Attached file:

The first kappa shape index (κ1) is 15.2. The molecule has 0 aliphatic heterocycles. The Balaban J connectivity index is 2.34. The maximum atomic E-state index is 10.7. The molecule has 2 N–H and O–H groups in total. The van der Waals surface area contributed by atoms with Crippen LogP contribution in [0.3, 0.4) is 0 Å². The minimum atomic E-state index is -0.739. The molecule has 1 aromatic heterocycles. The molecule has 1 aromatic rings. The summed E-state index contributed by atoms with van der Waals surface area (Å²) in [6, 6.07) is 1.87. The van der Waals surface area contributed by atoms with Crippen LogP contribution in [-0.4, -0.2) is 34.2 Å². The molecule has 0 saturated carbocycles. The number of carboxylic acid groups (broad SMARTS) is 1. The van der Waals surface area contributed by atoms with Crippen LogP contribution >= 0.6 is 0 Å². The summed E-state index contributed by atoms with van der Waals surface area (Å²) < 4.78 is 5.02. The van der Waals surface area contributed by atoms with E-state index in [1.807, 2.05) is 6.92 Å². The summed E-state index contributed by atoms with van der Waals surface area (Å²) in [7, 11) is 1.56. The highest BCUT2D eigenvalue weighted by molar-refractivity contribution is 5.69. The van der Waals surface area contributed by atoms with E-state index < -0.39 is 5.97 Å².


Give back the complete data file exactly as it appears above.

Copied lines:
The first kappa shape index (κ1) is 15.2. The molecule has 0 aliphatic heterocycles. The Balaban J connectivity index is 2.34. The maximum atomic E-state index is 10.7. The molecule has 2 N–H and O–H groups in total. The van der Waals surface area contributed by atoms with Crippen LogP contribution in [0.3, 0.4) is 0 Å². The minimum atomic E-state index is -0.739. The molecule has 1 aromatic heterocycles. The molecule has 1 aromatic rings. The summed E-state index contributed by atoms with van der Waals surface area (Å²) in [6, 6.07) is 1.87. The van der Waals surface area contributed by atoms with Crippen LogP contribution in [-0.4, -0.2) is 34.2 Å². The molecule has 0 saturated carbocycles. The number of carboxylic acid groups (broad SMARTS) is 1. The van der Waals surface area contributed by atoms with Crippen LogP contribution >= 0.6 is 0 Å². The summed E-state index contributed by atoms with van der Waals surface area (Å²) < 4.78 is 5.02. The van der Waals surface area contributed by atoms with E-state index in [1.807, 2.05) is 6.92 Å². The summed E-state index contributed by atoms with van der Waals surface area (Å²) in [7, 11) is 1.56. The highest BCUT2D eigenvalue weighted by molar-refractivity contribution is 5.69. The van der Waals surface area contributed by atoms with E-state index < -0.39 is 5.97 Å².